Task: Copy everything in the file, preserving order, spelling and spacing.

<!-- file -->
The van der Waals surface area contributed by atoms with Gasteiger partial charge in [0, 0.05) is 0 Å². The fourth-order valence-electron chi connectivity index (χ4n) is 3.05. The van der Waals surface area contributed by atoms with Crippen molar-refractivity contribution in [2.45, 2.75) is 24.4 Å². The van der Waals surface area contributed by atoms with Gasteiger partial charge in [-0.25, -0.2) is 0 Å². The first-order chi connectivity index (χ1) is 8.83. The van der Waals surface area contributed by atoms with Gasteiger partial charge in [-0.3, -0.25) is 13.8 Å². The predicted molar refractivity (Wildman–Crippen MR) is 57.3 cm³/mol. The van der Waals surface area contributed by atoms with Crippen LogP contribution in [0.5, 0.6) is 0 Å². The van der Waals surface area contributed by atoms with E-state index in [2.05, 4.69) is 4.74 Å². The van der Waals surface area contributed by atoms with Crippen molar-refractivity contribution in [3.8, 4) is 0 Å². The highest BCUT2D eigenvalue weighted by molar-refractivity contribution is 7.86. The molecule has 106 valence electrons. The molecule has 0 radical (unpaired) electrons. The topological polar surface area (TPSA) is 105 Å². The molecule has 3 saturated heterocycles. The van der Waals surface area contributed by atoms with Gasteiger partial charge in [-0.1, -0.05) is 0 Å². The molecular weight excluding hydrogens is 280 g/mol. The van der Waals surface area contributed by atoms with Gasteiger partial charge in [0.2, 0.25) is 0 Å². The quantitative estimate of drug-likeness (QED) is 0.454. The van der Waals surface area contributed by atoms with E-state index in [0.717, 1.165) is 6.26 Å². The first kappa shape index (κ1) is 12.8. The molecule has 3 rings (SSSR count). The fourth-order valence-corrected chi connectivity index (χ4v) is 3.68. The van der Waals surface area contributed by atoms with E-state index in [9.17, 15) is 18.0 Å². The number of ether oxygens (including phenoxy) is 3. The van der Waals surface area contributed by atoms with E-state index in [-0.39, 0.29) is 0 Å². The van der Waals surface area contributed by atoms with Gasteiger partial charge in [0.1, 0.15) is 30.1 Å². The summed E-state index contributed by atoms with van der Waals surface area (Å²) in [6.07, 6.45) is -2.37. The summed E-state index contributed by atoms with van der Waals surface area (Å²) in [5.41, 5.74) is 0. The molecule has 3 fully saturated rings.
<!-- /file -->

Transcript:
The van der Waals surface area contributed by atoms with Gasteiger partial charge in [0, 0.05) is 0 Å². The fourth-order valence-electron chi connectivity index (χ4n) is 3.05. The van der Waals surface area contributed by atoms with Crippen molar-refractivity contribution in [2.45, 2.75) is 24.4 Å². The van der Waals surface area contributed by atoms with Gasteiger partial charge in [-0.25, -0.2) is 0 Å². The first-order chi connectivity index (χ1) is 8.83. The van der Waals surface area contributed by atoms with Gasteiger partial charge in [-0.3, -0.25) is 13.8 Å². The predicted molar refractivity (Wildman–Crippen MR) is 57.3 cm³/mol. The van der Waals surface area contributed by atoms with Crippen LogP contribution in [0.5, 0.6) is 0 Å². The van der Waals surface area contributed by atoms with E-state index in [2.05, 4.69) is 4.74 Å². The van der Waals surface area contributed by atoms with Crippen molar-refractivity contribution in [3.8, 4) is 0 Å². The highest BCUT2D eigenvalue weighted by molar-refractivity contribution is 7.86. The molecule has 106 valence electrons. The molecule has 0 radical (unpaired) electrons. The topological polar surface area (TPSA) is 105 Å². The molecule has 3 saturated heterocycles. The van der Waals surface area contributed by atoms with Gasteiger partial charge in [-0.1, -0.05) is 0 Å². The molecular weight excluding hydrogens is 280 g/mol. The van der Waals surface area contributed by atoms with Gasteiger partial charge in [0.2, 0.25) is 0 Å². The quantitative estimate of drug-likeness (QED) is 0.454. The van der Waals surface area contributed by atoms with E-state index in [0.717, 1.165) is 6.26 Å². The first kappa shape index (κ1) is 12.8. The molecule has 3 rings (SSSR count). The fourth-order valence-corrected chi connectivity index (χ4v) is 3.68. The van der Waals surface area contributed by atoms with E-state index in [9.17, 15) is 18.0 Å². The number of ether oxygens (including phenoxy) is 3. The van der Waals surface area contributed by atoms with E-state index in [-0.39, 0.29) is 0 Å². The van der Waals surface area contributed by atoms with Gasteiger partial charge in [0.1, 0.15) is 30.1 Å². The summed E-state index contributed by atoms with van der Waals surface area (Å²) in [6.07, 6.45) is -2.37. The summed E-state index contributed by atoms with van der Waals surface area (Å²) in [5.41, 5.74) is 0. The molecule has 3 fully saturated rings.